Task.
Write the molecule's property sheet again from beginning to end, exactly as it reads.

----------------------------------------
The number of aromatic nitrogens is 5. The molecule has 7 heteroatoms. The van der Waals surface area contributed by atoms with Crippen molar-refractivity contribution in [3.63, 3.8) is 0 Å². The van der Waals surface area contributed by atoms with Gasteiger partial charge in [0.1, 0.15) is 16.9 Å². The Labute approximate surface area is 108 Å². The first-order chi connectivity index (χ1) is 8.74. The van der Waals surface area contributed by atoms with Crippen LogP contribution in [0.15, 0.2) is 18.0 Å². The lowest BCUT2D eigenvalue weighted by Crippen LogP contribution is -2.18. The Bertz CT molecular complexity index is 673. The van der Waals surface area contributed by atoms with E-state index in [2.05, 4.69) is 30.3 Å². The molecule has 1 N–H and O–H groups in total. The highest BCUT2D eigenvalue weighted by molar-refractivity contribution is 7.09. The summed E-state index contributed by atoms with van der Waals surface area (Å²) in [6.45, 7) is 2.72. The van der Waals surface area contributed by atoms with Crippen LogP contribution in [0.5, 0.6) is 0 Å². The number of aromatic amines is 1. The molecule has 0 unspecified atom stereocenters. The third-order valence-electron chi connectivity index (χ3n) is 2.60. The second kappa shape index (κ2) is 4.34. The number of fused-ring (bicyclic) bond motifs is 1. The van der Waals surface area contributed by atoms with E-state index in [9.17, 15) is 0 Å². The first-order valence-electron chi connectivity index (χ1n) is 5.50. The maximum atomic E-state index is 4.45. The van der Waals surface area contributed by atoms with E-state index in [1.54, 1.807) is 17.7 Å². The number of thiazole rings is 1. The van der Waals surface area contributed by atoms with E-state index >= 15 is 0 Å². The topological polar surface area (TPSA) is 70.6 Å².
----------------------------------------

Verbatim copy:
The number of aromatic nitrogens is 5. The molecule has 7 heteroatoms. The van der Waals surface area contributed by atoms with Crippen molar-refractivity contribution in [3.63, 3.8) is 0 Å². The van der Waals surface area contributed by atoms with Gasteiger partial charge in [0.1, 0.15) is 16.9 Å². The Labute approximate surface area is 108 Å². The first-order chi connectivity index (χ1) is 8.74. The van der Waals surface area contributed by atoms with Crippen LogP contribution in [0.15, 0.2) is 18.0 Å². The lowest BCUT2D eigenvalue weighted by Crippen LogP contribution is -2.18. The Bertz CT molecular complexity index is 673. The van der Waals surface area contributed by atoms with E-state index in [2.05, 4.69) is 30.3 Å². The molecule has 1 N–H and O–H groups in total. The highest BCUT2D eigenvalue weighted by molar-refractivity contribution is 7.09. The summed E-state index contributed by atoms with van der Waals surface area (Å²) in [6.45, 7) is 2.72. The van der Waals surface area contributed by atoms with Crippen LogP contribution in [0.5, 0.6) is 0 Å². The number of aromatic amines is 1. The molecule has 0 unspecified atom stereocenters. The third-order valence-electron chi connectivity index (χ3n) is 2.60. The second kappa shape index (κ2) is 4.34. The number of fused-ring (bicyclic) bond motifs is 1. The van der Waals surface area contributed by atoms with E-state index in [9.17, 15) is 0 Å². The first-order valence-electron chi connectivity index (χ1n) is 5.50. The maximum atomic E-state index is 4.45. The van der Waals surface area contributed by atoms with E-state index in [1.54, 1.807) is 17.7 Å². The number of thiazole rings is 1. The van der Waals surface area contributed by atoms with E-state index >= 15 is 0 Å². The topological polar surface area (TPSA) is 70.6 Å².